Dr Noah Walker-Crawford is a publicly engaged researcher who studies climate litigation from a socio-legal perspective. He leads the project ‘Bridging the evidentiary gap: climate attribution in the courtroom’ which examines how climate change attribution science shapes litigation.


Noah holds a PhD in Social Anthropology from the University of Manchester. His doctoral research focussed on the moral dynamics of climate change: through an ethnographic study of climate justice claims between impacted communities, courts, and UN Climate Summits, he showed how legal activism reframes climate politics. He has held research fellowships in Political Science at University College London and at Harvard Kennedy School’s Program on Science, Technology and Society. Beside his academic work, he advises litigants and NGOs on using legal tools to fight for climate justice. He helped initiate Luciano Lliuya v RWE, a groundbreaking lawsuit by a Peruvian farmer against a German energy company over its contribution to climate change impacts in the Andes and has played a key role in developing the evidentiary strategy.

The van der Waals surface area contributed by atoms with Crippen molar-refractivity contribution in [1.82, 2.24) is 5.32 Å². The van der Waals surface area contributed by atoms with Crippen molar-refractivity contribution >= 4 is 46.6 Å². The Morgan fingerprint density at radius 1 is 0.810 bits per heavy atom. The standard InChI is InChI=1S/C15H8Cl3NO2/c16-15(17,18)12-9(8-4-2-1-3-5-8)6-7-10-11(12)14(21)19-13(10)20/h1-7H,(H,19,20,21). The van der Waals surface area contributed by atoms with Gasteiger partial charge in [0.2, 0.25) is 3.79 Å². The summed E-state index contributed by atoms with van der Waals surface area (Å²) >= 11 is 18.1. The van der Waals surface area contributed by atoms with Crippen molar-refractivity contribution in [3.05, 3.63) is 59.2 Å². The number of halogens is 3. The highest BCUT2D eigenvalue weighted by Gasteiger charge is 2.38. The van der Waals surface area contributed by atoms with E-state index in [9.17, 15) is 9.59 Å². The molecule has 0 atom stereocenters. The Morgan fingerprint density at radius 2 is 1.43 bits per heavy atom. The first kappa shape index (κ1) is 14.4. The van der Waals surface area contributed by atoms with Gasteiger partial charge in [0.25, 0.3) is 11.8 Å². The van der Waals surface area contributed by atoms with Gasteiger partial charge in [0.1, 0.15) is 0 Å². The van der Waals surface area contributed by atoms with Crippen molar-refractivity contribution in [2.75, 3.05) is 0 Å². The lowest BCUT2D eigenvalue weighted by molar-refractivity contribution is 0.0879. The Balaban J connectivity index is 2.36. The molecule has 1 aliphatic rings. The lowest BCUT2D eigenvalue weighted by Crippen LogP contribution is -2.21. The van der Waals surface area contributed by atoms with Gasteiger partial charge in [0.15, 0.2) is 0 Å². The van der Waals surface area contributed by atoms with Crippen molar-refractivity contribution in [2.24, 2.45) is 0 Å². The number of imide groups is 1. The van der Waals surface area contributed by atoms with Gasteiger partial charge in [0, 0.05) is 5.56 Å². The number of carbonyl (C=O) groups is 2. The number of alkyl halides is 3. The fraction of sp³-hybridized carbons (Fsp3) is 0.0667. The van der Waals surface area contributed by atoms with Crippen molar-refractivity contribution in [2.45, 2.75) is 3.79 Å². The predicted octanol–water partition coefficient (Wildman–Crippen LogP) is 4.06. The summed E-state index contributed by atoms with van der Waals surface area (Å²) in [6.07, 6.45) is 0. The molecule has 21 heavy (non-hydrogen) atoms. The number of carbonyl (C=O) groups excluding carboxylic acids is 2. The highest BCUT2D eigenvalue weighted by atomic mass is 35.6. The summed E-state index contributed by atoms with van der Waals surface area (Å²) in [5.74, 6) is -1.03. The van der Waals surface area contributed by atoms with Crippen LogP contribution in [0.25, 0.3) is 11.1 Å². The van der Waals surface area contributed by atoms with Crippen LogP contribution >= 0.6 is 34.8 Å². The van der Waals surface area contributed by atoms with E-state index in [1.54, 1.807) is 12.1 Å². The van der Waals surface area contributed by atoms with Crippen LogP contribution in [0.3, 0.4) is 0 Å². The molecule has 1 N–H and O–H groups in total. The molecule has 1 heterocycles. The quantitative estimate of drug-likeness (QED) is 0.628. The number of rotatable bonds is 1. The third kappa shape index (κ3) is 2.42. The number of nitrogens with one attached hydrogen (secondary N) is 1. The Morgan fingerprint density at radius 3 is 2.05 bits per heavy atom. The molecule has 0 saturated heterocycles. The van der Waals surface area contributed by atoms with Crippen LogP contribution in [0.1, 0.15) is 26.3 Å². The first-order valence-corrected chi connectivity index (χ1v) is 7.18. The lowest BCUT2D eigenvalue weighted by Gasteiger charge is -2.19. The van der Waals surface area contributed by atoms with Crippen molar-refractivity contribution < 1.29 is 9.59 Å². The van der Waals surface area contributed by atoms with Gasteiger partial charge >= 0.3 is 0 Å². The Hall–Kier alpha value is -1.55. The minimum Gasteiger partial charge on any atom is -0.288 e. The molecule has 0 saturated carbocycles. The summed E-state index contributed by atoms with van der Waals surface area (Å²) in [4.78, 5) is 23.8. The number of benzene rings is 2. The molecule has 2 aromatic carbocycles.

Research interests

  • Climate litigation
  • The role of science and evidence in climate governance
  • Loss & Damage
  • Human rights and climate change
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